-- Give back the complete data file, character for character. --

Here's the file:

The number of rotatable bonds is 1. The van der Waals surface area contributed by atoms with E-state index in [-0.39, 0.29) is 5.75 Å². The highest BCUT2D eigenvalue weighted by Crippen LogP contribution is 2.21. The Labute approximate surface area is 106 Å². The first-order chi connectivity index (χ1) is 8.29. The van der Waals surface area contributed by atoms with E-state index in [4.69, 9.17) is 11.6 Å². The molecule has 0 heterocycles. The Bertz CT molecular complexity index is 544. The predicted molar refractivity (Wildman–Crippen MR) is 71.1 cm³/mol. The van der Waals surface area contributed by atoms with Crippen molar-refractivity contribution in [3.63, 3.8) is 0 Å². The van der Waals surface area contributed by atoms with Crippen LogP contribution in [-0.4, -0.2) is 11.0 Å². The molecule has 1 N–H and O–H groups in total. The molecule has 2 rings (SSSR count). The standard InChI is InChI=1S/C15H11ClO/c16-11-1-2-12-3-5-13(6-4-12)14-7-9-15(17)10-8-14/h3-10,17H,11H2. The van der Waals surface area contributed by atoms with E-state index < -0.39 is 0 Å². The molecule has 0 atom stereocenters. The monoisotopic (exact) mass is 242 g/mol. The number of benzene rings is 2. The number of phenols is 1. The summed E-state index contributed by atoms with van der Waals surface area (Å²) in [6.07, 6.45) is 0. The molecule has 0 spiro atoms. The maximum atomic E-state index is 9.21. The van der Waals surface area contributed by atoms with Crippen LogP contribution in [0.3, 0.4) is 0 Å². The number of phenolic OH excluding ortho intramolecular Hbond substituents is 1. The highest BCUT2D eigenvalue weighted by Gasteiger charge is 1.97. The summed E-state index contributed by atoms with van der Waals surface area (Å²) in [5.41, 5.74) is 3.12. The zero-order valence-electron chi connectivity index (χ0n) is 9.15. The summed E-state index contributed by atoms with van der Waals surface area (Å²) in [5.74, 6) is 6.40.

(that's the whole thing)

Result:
The number of rotatable bonds is 1. The van der Waals surface area contributed by atoms with E-state index in [-0.39, 0.29) is 5.75 Å². The highest BCUT2D eigenvalue weighted by Crippen LogP contribution is 2.21. The Labute approximate surface area is 106 Å². The first-order chi connectivity index (χ1) is 8.29. The van der Waals surface area contributed by atoms with E-state index in [4.69, 9.17) is 11.6 Å². The molecule has 0 heterocycles. The Bertz CT molecular complexity index is 544. The predicted molar refractivity (Wildman–Crippen MR) is 71.1 cm³/mol. The van der Waals surface area contributed by atoms with Crippen molar-refractivity contribution in [3.63, 3.8) is 0 Å². The van der Waals surface area contributed by atoms with Crippen LogP contribution in [-0.4, -0.2) is 11.0 Å². The molecule has 1 N–H and O–H groups in total. The molecule has 2 rings (SSSR count). The standard InChI is InChI=1S/C15H11ClO/c16-11-1-2-12-3-5-13(6-4-12)14-7-9-15(17)10-8-14/h3-10,17H,11H2. The van der Waals surface area contributed by atoms with E-state index < -0.39 is 0 Å². The molecule has 0 atom stereocenters. The monoisotopic (exact) mass is 242 g/mol. The number of benzene rings is 2. The number of phenols is 1. The summed E-state index contributed by atoms with van der Waals surface area (Å²) in [6.07, 6.45) is 0. The molecule has 0 spiro atoms. The maximum atomic E-state index is 9.21. The van der Waals surface area contributed by atoms with Crippen LogP contribution in [0.3, 0.4) is 0 Å². The number of phenolic OH excluding ortho intramolecular Hbond substituents is 1. The highest BCUT2D eigenvalue weighted by Gasteiger charge is 1.97. The summed E-state index contributed by atoms with van der Waals surface area (Å²) in [5.41, 5.74) is 3.12. The zero-order valence-electron chi connectivity index (χ0n) is 9.15. The summed E-state index contributed by atoms with van der Waals surface area (Å²) in [5.74, 6) is 6.40.